Understanding NFPA's Standard 90A for air conditioning and ventilation systems
Mastering the National Fire Protection Assn. (NFPA) 90A, “Standard for the Installation of Air Conditioning and Ventilating Systems,” can be daunting. Here are some tips: Divide the work. Architects and structural engineers on the project team will define the massing, compartmentalization, interior construction details, means of egress, function of the ceiling and raised floor plenu...
Mastering the National Fire Protection Assn. (NFPA) 90A, “Standard for the Installation of Air Conditioning and Ventilating Systems,” can be daunting. Here are some tips:
Divide the work. Architects and structural engineers on the project team will define the massing, compartmentalization, interior construction details, means of egress, function of the ceiling and raised floor plenums, and fire and smoke separations for inclusion in the project's code-compliance drawings.
Critical to successful building systems integration, all project changes must be documented in the code-compliance drawings so team members can continually reassess impacts on their systems. Even a subtle change in design can compromise the HVAC system and its life safety features, not to mention initiating a change order that affects contract values and schedules.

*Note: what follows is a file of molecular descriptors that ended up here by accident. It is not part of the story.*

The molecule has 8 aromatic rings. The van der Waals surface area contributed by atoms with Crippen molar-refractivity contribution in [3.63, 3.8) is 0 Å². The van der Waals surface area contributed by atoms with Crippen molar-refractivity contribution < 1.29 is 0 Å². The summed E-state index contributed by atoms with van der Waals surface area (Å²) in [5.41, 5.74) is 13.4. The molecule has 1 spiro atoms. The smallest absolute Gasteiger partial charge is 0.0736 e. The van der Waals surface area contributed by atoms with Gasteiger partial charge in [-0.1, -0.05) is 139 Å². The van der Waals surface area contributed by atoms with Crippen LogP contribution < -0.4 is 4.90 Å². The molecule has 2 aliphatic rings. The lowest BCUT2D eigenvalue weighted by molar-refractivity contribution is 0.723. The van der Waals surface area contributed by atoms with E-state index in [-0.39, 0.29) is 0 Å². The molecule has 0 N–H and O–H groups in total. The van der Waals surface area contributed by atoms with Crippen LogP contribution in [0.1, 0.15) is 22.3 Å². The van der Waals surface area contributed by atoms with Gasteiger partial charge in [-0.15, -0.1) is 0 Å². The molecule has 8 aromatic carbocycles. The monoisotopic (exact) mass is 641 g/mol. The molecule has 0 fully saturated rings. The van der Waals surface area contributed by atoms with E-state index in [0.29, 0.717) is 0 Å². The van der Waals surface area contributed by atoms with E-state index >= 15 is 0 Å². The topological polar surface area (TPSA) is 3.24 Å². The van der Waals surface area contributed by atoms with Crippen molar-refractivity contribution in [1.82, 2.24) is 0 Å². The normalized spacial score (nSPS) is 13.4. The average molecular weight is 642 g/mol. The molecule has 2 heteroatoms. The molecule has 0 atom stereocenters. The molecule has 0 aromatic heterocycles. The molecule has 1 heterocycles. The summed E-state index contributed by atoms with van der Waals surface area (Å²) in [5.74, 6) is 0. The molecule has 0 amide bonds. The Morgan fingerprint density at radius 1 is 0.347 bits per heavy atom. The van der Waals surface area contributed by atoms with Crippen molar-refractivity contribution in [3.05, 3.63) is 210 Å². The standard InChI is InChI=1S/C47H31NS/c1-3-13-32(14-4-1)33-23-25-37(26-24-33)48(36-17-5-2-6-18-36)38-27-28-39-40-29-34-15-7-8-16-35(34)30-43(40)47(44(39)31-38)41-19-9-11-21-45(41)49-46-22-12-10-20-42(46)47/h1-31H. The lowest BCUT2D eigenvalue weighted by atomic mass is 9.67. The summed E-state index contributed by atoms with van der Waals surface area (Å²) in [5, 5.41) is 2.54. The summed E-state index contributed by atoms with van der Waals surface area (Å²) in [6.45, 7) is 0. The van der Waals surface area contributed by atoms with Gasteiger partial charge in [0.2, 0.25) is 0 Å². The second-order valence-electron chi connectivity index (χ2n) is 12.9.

Define the HVAC system. Defining ingredients that make up the HVAC system is crucial to 90A compliance. Screen requirements for outdoor air intakes, flame-spread and smoke-developed product index ratings; access panel requirements in ductwork; flexible duct connector length restrictions; and protection for exposed fan inlets are all details that need to be documented in project specifications.
Taking it a step further, 90A requires drawing of fan arrangements for proper inspection and maintenance, identifying specific locations of air outlets, inlets and light fixtures used as return air paths, and indicating fan rooms used as an extension of ceiling plenums or used as a return air path.
Seemingly insignificant details can affect the HVAC system design. For example, the need to provide access panels in return and exhaust system ductwork affects the integrity of the ductwork itself, i.e., one needs to estimate how much more duct leakage will occur and provide fan capacity accordingly.
Integrate all the systems. Superimposing HVAC infrastructure on architectural and structural systems is where the fun begins. Protection of duct, pipe and conduit penetrations in fire-rated walls and partitions, floors, roof-ceiling assemblies, shafts and smoke barriers is a focus of 90A. The standard includes a handy diagram outlining a couple dozen of the most common penetrations in these building components.
Next, make sure that fan rooms comply with all requirements. This is particularly important for rooms that house fan systems serving multiple floors with ducts routed into vertical shafts. Standard 90A dictates which ducts can share shaft space with each other. For example, kitchen exhaust duct risers cannot be installed in the same shaft as supply and return air duct risers. Note: When this situation is met in an existing building, there are techniques that can be implemented to achieve separation without having to reconstruct shafts and duct risers, including special duct wraps for kitchen exhaust duct risers.